Integration Won’t Be Enough

I’ve been considering the impact of algorithms, automation tools and contextual media on marketing as we know it. It’s becoming clear to me that integrated marketing won’t be enough to make a company, nonprofit or individual competitive in this coming era. Integrating marketing communications ina contextual era, while certainly better than a series of one off touches, would be the equivalent of bringing a knife to a gun fight.

In its traditional form, integration implies all marketing pieces working together to deliver a uniform message. The key here is the uniformity of the message.

In a highly segmented contextual world where individuals are served highly customized content, only offering integrated communications will be robotic, plain and over massaged corporate speak. Most people turnoff bland communications unless they have a burning need for the offered product or service.

Uniformity of message will not help a brand ring through the noise. In fact, the notion of same message everywhere in every medium flies in the face of context.

Let’s use an example. In the Age of Context, Shel Israel and Robert Scoble talk about the incredible innovations occurring at Gillette Stadium with its mobile app and wifi network. Eventually contextual intelligence will be built into this system.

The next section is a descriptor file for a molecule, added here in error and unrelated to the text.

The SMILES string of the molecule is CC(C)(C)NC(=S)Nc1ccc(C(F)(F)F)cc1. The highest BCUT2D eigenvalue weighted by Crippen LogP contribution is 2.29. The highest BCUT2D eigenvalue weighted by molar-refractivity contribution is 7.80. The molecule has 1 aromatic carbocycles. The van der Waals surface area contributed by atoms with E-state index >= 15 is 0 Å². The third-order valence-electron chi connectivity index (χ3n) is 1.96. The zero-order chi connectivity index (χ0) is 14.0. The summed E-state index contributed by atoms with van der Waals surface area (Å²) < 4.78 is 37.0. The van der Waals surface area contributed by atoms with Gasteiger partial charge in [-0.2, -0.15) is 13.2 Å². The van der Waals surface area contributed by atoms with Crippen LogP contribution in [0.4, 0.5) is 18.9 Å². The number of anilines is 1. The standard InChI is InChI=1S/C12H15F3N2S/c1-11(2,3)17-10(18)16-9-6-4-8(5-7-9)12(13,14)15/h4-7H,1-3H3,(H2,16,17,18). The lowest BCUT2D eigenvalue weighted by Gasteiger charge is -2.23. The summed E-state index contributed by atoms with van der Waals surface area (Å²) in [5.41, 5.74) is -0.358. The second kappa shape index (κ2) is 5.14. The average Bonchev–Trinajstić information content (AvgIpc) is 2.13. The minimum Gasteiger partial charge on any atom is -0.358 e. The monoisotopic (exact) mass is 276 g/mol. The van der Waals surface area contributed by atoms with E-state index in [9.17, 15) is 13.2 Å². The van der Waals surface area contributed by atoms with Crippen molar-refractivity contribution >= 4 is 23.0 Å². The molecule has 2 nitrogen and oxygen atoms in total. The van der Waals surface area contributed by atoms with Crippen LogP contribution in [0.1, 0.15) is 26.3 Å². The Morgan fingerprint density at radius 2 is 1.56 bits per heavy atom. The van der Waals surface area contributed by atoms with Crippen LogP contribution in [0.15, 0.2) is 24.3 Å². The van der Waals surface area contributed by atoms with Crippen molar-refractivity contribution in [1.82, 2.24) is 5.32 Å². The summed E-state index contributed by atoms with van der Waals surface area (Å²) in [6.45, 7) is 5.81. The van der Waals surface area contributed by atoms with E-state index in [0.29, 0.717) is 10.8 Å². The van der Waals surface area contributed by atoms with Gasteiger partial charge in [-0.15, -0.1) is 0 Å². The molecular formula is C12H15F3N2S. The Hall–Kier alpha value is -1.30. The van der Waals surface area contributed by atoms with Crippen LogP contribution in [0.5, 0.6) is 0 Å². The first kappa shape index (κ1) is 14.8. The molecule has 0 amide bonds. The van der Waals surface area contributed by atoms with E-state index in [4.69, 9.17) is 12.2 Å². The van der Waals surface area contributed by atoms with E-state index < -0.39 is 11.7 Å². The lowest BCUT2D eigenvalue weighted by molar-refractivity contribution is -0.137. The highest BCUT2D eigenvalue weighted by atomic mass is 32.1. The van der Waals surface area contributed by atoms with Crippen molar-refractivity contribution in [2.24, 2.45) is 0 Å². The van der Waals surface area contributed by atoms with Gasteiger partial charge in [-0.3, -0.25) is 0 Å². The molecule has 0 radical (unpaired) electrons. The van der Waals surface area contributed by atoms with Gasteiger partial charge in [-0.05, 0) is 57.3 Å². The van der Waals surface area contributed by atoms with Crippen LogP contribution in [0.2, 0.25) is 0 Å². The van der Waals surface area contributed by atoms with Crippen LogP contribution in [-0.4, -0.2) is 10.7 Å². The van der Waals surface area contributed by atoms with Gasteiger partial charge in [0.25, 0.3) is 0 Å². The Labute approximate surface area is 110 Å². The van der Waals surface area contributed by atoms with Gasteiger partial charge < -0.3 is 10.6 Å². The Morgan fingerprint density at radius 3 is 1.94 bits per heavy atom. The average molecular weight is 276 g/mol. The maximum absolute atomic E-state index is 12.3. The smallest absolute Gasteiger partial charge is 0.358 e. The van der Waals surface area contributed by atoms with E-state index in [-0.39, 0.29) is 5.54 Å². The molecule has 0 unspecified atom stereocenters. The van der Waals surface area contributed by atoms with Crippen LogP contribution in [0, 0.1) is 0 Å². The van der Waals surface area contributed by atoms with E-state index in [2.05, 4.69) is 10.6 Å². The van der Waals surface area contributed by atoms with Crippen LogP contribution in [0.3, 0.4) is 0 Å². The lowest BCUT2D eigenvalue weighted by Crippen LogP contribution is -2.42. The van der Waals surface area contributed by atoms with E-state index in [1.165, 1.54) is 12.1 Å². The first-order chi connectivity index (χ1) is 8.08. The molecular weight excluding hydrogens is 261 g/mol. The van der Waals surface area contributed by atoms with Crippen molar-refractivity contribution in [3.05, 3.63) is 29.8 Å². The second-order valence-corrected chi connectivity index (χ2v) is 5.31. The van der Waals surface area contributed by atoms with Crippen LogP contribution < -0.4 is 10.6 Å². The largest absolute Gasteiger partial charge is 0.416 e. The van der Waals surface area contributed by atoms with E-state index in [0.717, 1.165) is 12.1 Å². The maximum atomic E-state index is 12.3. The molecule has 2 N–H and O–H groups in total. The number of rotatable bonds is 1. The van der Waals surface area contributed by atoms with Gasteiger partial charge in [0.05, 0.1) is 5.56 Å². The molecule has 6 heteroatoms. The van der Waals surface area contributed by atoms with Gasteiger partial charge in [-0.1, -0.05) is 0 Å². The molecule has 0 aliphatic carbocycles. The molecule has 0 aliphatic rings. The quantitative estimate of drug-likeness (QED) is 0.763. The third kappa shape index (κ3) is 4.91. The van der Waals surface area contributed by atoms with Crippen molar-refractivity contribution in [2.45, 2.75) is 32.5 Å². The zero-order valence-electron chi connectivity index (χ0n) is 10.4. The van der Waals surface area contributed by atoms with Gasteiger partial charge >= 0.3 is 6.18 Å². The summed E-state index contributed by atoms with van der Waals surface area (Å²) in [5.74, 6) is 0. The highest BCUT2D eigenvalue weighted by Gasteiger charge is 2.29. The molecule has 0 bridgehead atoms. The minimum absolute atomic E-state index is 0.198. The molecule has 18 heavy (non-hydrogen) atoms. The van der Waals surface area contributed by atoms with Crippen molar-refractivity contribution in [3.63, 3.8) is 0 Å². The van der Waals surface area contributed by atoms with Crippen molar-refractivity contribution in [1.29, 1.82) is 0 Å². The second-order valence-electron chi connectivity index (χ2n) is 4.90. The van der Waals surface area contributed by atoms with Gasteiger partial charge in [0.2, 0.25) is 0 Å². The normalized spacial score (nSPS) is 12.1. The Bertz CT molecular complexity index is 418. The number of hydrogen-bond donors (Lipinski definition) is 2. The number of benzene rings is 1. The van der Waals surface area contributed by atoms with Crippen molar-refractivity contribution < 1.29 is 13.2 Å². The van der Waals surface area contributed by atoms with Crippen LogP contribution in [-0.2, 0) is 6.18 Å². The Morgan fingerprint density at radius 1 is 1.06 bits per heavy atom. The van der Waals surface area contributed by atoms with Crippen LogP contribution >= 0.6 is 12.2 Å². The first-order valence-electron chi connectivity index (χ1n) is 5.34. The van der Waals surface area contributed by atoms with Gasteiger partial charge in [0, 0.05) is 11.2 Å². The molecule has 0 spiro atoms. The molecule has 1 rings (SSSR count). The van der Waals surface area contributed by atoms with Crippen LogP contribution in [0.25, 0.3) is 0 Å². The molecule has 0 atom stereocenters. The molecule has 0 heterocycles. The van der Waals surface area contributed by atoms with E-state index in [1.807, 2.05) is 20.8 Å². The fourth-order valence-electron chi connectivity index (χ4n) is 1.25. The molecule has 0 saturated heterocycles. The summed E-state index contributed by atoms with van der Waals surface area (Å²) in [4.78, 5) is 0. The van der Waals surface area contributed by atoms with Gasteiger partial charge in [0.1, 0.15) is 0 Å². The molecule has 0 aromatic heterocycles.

Right now the Gillette Stadium app is delivering the uniform information, the same info you can find online or in a brochure. So if I was on a vegetarian day and wanted to find non-meat, non-junk food eats at the stadium, I would have a hard time with the app. Instead, I would have to walk the stadium to find the food I want.

A competitive app THAT leveragES contextual data would already know that I enjoy vegetarian eats now and then. Without prompting, it would suggest the most friendly vegetarian food stands. The competing app would be more useful and would win my business. Gillette Stadium would lose the opportunity to sell me on other stadium events and stores.

You can see that integrated messaging is weak in comparison to an algorithm-driven contextual machine that builds layers of message and content complexity into its integration.